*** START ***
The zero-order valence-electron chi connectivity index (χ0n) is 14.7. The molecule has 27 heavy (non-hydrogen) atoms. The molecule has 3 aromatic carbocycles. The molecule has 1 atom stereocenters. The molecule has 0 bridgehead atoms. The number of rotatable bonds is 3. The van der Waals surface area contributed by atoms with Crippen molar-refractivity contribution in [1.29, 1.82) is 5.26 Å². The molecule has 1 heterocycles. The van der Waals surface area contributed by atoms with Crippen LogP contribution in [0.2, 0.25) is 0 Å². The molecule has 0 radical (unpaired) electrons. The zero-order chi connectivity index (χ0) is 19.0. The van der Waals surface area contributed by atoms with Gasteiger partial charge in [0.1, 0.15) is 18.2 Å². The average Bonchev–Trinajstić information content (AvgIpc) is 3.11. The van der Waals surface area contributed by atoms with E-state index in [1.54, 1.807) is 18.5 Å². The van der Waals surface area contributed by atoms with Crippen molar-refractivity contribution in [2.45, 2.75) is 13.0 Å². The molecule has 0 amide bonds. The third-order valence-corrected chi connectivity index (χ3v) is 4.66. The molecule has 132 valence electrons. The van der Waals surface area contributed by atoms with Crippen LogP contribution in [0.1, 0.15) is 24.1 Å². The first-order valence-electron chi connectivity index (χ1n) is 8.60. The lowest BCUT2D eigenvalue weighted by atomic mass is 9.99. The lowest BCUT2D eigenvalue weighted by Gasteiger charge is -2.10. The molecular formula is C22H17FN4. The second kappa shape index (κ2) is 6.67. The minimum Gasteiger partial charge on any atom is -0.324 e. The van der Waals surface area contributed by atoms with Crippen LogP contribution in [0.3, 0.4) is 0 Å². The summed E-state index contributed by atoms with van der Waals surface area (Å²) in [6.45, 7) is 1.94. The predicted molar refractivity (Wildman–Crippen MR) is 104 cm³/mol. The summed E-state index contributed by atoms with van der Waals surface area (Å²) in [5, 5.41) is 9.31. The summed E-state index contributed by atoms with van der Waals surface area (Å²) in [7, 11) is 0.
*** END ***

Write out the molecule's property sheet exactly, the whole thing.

The zero-order valence-electron chi connectivity index (χ0n) is 14.7. The molecule has 27 heavy (non-hydrogen) atoms. The molecule has 3 aromatic carbocycles. The molecule has 1 atom stereocenters. The molecule has 0 bridgehead atoms. The number of rotatable bonds is 3. The van der Waals surface area contributed by atoms with Crippen molar-refractivity contribution in [1.29, 1.82) is 5.26 Å². The molecule has 1 heterocycles. The van der Waals surface area contributed by atoms with Crippen LogP contribution in [0.2, 0.25) is 0 Å². The molecule has 0 radical (unpaired) electrons. The zero-order chi connectivity index (χ0) is 19.0. The van der Waals surface area contributed by atoms with Gasteiger partial charge in [0.1, 0.15) is 18.2 Å². The average Bonchev–Trinajstić information content (AvgIpc) is 3.11. The van der Waals surface area contributed by atoms with E-state index in [1.54, 1.807) is 18.5 Å². The van der Waals surface area contributed by atoms with Crippen molar-refractivity contribution in [2.45, 2.75) is 13.0 Å². The molecule has 0 amide bonds. The third-order valence-corrected chi connectivity index (χ3v) is 4.66. The molecule has 132 valence electrons. The van der Waals surface area contributed by atoms with Crippen LogP contribution in [0.1, 0.15) is 24.1 Å². The first-order valence-electron chi connectivity index (χ1n) is 8.60. The lowest BCUT2D eigenvalue weighted by atomic mass is 9.99. The lowest BCUT2D eigenvalue weighted by Gasteiger charge is -2.10. The molecular formula is C22H17FN4. The second kappa shape index (κ2) is 6.67. The minimum Gasteiger partial charge on any atom is -0.324 e. The van der Waals surface area contributed by atoms with Crippen LogP contribution in [0.3, 0.4) is 0 Å². The summed E-state index contributed by atoms with van der Waals surface area (Å²) in [6.45, 7) is 1.94. The predicted molar refractivity (Wildman–Crippen MR) is 104 cm³/mol. The summed E-state index contributed by atoms with van der Waals surface area (Å²) in [5, 5.41) is 9.31. The summed E-state index contributed by atoms with van der Waals surface area (Å²) in [7, 11) is 0.